We sit side by side on the couch with our coffee. We watch some nothing on TV this time every morning, which is what is scheduled to play, and what we’re scheduled to watch.
This station is off. This station is dead air. Sometimes, instead of the rough, gray, chalky static, they broadcast the classic American Anthem sign off routine, or the movie theater countdown from five to zero, or the colorful screech bar display of a system fail, or a Morse code number station. We sit side by side, doing what we’re scheduled to.
Sometimes, I think about touching you, but that’s not scheduled. I am scheduled to gaze and smile at you while sitting on the couch with my coffee, watch some nothing on TV, side by side with you.
Sometimes my eyes lose focus, and I think you are crying. But then, I look back at our screen, and see it was a trick of the light. Soon, I don’t bother to turn my head: I can clearly see us both reflected in its dusty glass. Sometimes, I think about reaching across the few inches that separate my hand from yours, but that is not in our schedule.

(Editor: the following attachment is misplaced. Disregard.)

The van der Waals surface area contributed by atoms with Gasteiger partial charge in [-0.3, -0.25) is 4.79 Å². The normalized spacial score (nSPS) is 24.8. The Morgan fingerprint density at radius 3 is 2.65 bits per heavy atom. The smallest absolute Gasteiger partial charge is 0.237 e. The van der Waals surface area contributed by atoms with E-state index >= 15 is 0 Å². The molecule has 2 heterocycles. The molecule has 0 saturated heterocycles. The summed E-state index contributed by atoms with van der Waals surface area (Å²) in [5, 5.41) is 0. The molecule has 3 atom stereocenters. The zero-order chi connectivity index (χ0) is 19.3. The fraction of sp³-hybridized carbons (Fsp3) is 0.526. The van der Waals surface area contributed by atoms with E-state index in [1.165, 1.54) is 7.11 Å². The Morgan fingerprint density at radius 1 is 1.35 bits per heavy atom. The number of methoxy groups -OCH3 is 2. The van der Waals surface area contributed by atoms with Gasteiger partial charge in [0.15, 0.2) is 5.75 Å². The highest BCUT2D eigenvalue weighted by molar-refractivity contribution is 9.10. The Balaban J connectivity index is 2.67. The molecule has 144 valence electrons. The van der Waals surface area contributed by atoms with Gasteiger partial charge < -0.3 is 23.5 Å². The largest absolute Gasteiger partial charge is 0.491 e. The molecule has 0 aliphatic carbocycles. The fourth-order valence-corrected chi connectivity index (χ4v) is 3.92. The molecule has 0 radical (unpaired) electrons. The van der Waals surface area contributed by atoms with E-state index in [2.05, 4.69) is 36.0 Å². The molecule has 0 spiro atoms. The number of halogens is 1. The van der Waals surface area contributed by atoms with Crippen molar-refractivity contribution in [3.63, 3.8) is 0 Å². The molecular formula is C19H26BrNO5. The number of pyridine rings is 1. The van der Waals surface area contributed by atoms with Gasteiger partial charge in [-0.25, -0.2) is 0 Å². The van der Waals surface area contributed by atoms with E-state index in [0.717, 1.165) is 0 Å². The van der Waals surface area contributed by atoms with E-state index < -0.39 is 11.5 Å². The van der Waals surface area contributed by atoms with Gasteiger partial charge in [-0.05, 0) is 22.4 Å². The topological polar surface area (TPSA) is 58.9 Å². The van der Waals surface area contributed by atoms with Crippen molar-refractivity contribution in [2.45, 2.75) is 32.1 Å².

Then, as though it were another program, we hear it. But the bird inside the TV is not on a program tuned to this station. Neither of us have time to say it but we know. This sound is not in our TV. It is a clear, brilliant window that has suddenly opened inside of each of us.
We are both afraid to move too fast, lest it be frightened and fly away. Tears roll down your face. I bridge the inches-wide gap between my hand and yours.
Then our bird comes bursting out of the machine, beating itself in frantic circles, cutting itself on the hot glass tubes and wiring.
Nothing we can do can stop it. So we don’t try. And before we can think of anything, it stops.
It had yellow green and blue feathers. Now it only has red.
We both look away, because we cannot look at it, or the broken screen, or each other, anymore.